Acquiring the benefits of professional organizations goes beyond simply joining. Park and recreation state associations offer a platform for young professionals to be proactive in their careers and make a meaningful contribution to the profession. State associations create an atmosphere where ideas can be exchanged through conferences, events, publications and other avenues. What separates state associations from other organizations is the face-to-face interaction you can get on a regular basis.
Steven Jordison, executive director of the Iowa Parks and Recreation Association, believes networking is how to get the highest value for dues paid to a state association. He says that having a role model nearby who understands the same circumstances you are going through and can offer advice is invaluable in professional development.
“Active members can learn new ideas in the field and develop relationships with other professionals through attending conferences and social events, which are designed to create opportunities to get to know others who do their jobs really well at the highest level,” says Jordison.
In North Carolina, several individuals have worked hard to establish a young professional group in the state including Jason Tryon, assistant director of parks and recreation at Indian Trail. North Carolina is already seeing the benefits of active young professionals. In different regions of the state, many have taken the initiative to organize periodic events designed to foster networking opportunities and promote professional development. Tryon encourages young professionals to be as involved as possible, as it can only benefit them and others in the field.
“We all have something to offer through our own unique experiences and perspectives. Our profession is unique because we are encouraged to share information, which will help young professionals as we rise up the ranks together,” says Tryon.
It has been my own experience that actively participating in state associations can pay dividends for professional growth. The ability to network and build relationships with those in your region can make all the difference in being a more effective public servant. I have spent a lot of time visiting with state association members across the country, and the young professionals who are quickly becoming leaders in the field are the ones who actively sought involvement on the state and local levels. Ultimately, state associations offer an opportunity to give back, which can be the greatest reward and benefit of membership. The park and recreation industry advances only when its members are active participants and contribute to bettering communities across the country.
So, get started! Here is how you can get active in your state association:
1) Show up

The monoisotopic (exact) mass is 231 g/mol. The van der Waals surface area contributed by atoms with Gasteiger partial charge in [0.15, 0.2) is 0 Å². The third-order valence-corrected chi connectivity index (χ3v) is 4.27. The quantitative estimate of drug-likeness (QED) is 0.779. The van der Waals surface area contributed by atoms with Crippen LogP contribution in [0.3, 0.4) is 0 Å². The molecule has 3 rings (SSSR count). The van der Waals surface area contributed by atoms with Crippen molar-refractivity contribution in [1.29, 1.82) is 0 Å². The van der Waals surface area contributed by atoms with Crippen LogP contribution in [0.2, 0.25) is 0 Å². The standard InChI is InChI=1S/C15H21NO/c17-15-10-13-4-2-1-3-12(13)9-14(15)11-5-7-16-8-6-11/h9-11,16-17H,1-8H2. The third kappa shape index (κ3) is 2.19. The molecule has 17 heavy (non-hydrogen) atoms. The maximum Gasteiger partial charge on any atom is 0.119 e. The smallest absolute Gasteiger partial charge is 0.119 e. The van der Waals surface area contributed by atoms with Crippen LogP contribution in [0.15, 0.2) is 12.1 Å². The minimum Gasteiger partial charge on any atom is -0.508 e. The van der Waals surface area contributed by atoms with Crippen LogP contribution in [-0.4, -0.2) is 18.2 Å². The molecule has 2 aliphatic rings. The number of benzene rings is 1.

Woody Allen is often quoted as saying, “Eighty percent of success is showing up!” Sign up for membership in your state association and show up. Attending conferences, social events and workshops, participating in mentorships, etc., will give you valuable professional development opportunities throughout your career. Most states offer volunteer opportunities at conferences to help facilitate education sessions. This is a great way for students or young professionals to attend a conference without having to pay the registration fees.
2) Start or join a young professional group
Contact the executive director of your state association and ask if there is a young professional group within the association. If not, ask how you can help form one. Most executive directors would love an up-and-coming young professional to work with and engage others just starting out in their careers. They will also know what activities would be most effective in that area.
3) Participate in a committee or on leadership teams
Most state associations have various committees to help produce publications, conferences, awards, social events, etc. There are several opportunities during the year to get involved in state association programs and activities. Joining and being active will help you take advantage of those opportunities. In addition, run for office. Most states have open positions for board of directors, treasurer, secretary and other positions to oversee association happenings. Taking on a leadership position will ensure networking and learning from others.
4) Network, network, network
When you go to conferences or activities, put yourself out there and meet other professionals. Networking can come easier on a state level. Young professionals can forge relationships with other members, which can pay off when needing referrals or recommendations for programs and projects or even when looking for a new job. Professional meetings and leisure gatherings create the opportunity to meet and mingle with peers. Organization members are generally willing to help other members so these settings are a great way to brainstorm with others who are also looking to share and learn new information.
5) Share information
Whether you are a student, recent graduate or young professional, you probably know someone else who is just beginning their career in parks and recreation. Share what you learn from getting involved and help in their professional development as well. Also, share experiences with other colleagues about what programs work and do not work. That advice is more pertinent on a local level when offered by those facing similar circumstances.
Skyler Beck, CPRP, is the Valmont Park Manager for Boulder Parks and Recreation.